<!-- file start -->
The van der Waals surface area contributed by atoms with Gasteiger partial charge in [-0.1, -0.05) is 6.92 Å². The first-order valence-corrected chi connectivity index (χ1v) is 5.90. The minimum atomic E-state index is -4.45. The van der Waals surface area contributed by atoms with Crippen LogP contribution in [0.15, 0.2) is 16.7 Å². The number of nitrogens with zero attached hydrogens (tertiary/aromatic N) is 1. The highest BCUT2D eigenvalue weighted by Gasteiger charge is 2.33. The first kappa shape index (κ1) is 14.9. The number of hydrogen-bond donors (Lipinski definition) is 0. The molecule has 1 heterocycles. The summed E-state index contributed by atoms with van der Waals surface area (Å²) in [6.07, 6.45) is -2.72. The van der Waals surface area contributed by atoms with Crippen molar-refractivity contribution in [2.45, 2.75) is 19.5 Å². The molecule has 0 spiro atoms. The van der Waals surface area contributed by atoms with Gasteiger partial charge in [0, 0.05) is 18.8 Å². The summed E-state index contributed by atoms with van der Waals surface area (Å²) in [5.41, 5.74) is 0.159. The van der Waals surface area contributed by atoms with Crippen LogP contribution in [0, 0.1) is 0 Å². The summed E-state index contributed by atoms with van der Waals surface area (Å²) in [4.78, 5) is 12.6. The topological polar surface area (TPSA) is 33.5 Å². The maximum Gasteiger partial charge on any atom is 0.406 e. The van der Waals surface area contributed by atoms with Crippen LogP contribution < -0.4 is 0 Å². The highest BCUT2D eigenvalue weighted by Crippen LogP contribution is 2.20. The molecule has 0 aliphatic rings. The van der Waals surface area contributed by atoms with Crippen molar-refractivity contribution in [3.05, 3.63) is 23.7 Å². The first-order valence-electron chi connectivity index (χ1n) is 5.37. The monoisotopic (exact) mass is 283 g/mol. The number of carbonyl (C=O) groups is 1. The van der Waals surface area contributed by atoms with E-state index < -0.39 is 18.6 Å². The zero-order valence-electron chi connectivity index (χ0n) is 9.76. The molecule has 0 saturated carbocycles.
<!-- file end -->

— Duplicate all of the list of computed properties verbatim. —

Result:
The van der Waals surface area contributed by atoms with Gasteiger partial charge in [-0.1, -0.05) is 6.92 Å². The first-order valence-corrected chi connectivity index (χ1v) is 5.90. The minimum atomic E-state index is -4.45. The van der Waals surface area contributed by atoms with Crippen LogP contribution in [0.15, 0.2) is 16.7 Å². The number of nitrogens with zero attached hydrogens (tertiary/aromatic N) is 1. The highest BCUT2D eigenvalue weighted by Gasteiger charge is 2.33. The first kappa shape index (κ1) is 14.9. The number of hydrogen-bond donors (Lipinski definition) is 0. The molecule has 1 heterocycles. The summed E-state index contributed by atoms with van der Waals surface area (Å²) in [6.07, 6.45) is -2.72. The van der Waals surface area contributed by atoms with Crippen molar-refractivity contribution in [2.45, 2.75) is 19.5 Å². The molecule has 0 spiro atoms. The van der Waals surface area contributed by atoms with Gasteiger partial charge in [0, 0.05) is 18.8 Å². The summed E-state index contributed by atoms with van der Waals surface area (Å²) in [5.41, 5.74) is 0.159. The van der Waals surface area contributed by atoms with Crippen LogP contribution in [0, 0.1) is 0 Å². The summed E-state index contributed by atoms with van der Waals surface area (Å²) in [4.78, 5) is 12.6. The topological polar surface area (TPSA) is 33.5 Å². The maximum Gasteiger partial charge on any atom is 0.406 e. The van der Waals surface area contributed by atoms with Crippen LogP contribution < -0.4 is 0 Å². The highest BCUT2D eigenvalue weighted by Crippen LogP contribution is 2.20. The molecule has 0 aliphatic rings. The van der Waals surface area contributed by atoms with Crippen molar-refractivity contribution in [3.05, 3.63) is 23.7 Å². The first-order valence-electron chi connectivity index (χ1n) is 5.37. The monoisotopic (exact) mass is 283 g/mol. The number of carbonyl (C=O) groups is 1. The van der Waals surface area contributed by atoms with E-state index < -0.39 is 18.6 Å². The zero-order valence-electron chi connectivity index (χ0n) is 9.76. The molecule has 0 saturated carbocycles.